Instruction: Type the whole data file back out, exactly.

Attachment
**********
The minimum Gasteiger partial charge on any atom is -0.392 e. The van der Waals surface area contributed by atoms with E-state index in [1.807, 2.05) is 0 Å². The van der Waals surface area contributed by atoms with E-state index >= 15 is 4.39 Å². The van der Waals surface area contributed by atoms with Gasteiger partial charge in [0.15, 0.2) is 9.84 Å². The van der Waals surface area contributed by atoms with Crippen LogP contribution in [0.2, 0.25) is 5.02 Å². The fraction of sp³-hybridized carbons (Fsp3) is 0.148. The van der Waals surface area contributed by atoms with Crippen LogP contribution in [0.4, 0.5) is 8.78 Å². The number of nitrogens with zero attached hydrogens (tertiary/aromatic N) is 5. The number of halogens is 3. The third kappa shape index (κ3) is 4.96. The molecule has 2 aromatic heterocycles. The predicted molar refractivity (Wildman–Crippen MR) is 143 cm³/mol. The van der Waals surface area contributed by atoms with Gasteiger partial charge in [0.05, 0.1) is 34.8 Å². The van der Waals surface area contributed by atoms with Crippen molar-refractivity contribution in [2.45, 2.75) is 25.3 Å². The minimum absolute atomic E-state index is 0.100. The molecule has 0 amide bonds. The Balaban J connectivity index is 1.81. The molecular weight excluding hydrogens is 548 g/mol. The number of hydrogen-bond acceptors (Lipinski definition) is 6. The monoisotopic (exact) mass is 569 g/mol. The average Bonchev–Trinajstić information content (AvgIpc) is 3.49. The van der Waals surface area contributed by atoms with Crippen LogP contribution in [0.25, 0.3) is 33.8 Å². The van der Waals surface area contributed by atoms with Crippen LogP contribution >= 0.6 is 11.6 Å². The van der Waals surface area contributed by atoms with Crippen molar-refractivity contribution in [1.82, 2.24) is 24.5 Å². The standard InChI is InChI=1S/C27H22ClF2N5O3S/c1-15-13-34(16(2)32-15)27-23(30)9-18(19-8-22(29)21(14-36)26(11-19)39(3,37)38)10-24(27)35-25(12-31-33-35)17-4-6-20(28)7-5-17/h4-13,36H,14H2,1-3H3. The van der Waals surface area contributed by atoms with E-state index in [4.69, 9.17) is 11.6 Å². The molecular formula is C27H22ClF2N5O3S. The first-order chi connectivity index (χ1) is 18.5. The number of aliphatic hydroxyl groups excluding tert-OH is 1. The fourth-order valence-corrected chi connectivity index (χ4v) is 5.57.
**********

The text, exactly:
The minimum Gasteiger partial charge on any atom is -0.392 e. The van der Waals surface area contributed by atoms with E-state index in [1.807, 2.05) is 0 Å². The van der Waals surface area contributed by atoms with E-state index >= 15 is 4.39 Å². The van der Waals surface area contributed by atoms with Gasteiger partial charge in [0.15, 0.2) is 9.84 Å². The van der Waals surface area contributed by atoms with Crippen LogP contribution in [0.2, 0.25) is 5.02 Å². The fraction of sp³-hybridized carbons (Fsp3) is 0.148. The van der Waals surface area contributed by atoms with Crippen LogP contribution in [0.4, 0.5) is 8.78 Å². The number of nitrogens with zero attached hydrogens (tertiary/aromatic N) is 5. The number of halogens is 3. The third kappa shape index (κ3) is 4.96. The molecule has 2 aromatic heterocycles. The predicted molar refractivity (Wildman–Crippen MR) is 143 cm³/mol. The van der Waals surface area contributed by atoms with Gasteiger partial charge in [0.05, 0.1) is 34.8 Å². The van der Waals surface area contributed by atoms with Crippen molar-refractivity contribution in [2.45, 2.75) is 25.3 Å². The minimum absolute atomic E-state index is 0.100. The molecule has 0 amide bonds. The Balaban J connectivity index is 1.81. The molecular weight excluding hydrogens is 548 g/mol. The number of hydrogen-bond acceptors (Lipinski definition) is 6. The monoisotopic (exact) mass is 569 g/mol. The average Bonchev–Trinajstić information content (AvgIpc) is 3.49. The van der Waals surface area contributed by atoms with Crippen LogP contribution in [0.25, 0.3) is 33.8 Å². The van der Waals surface area contributed by atoms with Crippen LogP contribution >= 0.6 is 11.6 Å². The van der Waals surface area contributed by atoms with Crippen molar-refractivity contribution in [1.82, 2.24) is 24.5 Å². The standard InChI is InChI=1S/C27H22ClF2N5O3S/c1-15-13-34(16(2)32-15)27-23(30)9-18(19-8-22(29)21(14-36)26(11-19)39(3,37)38)10-24(27)35-25(12-31-33-35)17-4-6-20(28)7-5-17/h4-13,36H,14H2,1-3H3. The van der Waals surface area contributed by atoms with E-state index in [4.69, 9.17) is 11.6 Å². The molecular formula is C27H22ClF2N5O3S. The first-order chi connectivity index (χ1) is 18.5. The number of aliphatic hydroxyl groups excluding tert-OH is 1. The fourth-order valence-corrected chi connectivity index (χ4v) is 5.57.